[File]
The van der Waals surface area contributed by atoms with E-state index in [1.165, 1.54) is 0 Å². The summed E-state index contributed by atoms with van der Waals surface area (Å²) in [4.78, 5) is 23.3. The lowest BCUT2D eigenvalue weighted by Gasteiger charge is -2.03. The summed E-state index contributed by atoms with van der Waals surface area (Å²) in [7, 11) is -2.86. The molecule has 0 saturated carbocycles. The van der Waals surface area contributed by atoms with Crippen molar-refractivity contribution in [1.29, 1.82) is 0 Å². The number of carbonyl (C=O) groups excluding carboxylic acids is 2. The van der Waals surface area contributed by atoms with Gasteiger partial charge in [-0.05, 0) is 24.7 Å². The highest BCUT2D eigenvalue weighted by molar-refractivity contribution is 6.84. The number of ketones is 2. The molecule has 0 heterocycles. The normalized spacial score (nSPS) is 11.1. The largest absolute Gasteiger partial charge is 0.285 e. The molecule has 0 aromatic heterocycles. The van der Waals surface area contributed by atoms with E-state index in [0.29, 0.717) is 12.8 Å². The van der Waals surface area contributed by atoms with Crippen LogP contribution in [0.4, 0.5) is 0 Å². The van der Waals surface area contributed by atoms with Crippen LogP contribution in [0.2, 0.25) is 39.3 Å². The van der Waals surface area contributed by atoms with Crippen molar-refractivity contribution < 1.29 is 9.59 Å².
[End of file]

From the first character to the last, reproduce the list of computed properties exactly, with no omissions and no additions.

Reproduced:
The van der Waals surface area contributed by atoms with E-state index in [1.165, 1.54) is 0 Å². The summed E-state index contributed by atoms with van der Waals surface area (Å²) in [4.78, 5) is 23.3. The lowest BCUT2D eigenvalue weighted by Gasteiger charge is -2.03. The summed E-state index contributed by atoms with van der Waals surface area (Å²) in [7, 11) is -2.86. The molecule has 0 saturated carbocycles. The van der Waals surface area contributed by atoms with Crippen molar-refractivity contribution in [1.29, 1.82) is 0 Å². The number of carbonyl (C=O) groups excluding carboxylic acids is 2. The van der Waals surface area contributed by atoms with Gasteiger partial charge in [-0.05, 0) is 24.7 Å². The highest BCUT2D eigenvalue weighted by molar-refractivity contribution is 6.84. The number of ketones is 2. The molecule has 0 heterocycles. The normalized spacial score (nSPS) is 11.1. The largest absolute Gasteiger partial charge is 0.285 e. The molecule has 0 aromatic heterocycles. The van der Waals surface area contributed by atoms with E-state index in [0.29, 0.717) is 12.8 Å². The van der Waals surface area contributed by atoms with Crippen LogP contribution in [0.4, 0.5) is 0 Å². The van der Waals surface area contributed by atoms with Crippen LogP contribution in [0.2, 0.25) is 39.3 Å². The van der Waals surface area contributed by atoms with Crippen molar-refractivity contribution < 1.29 is 9.59 Å².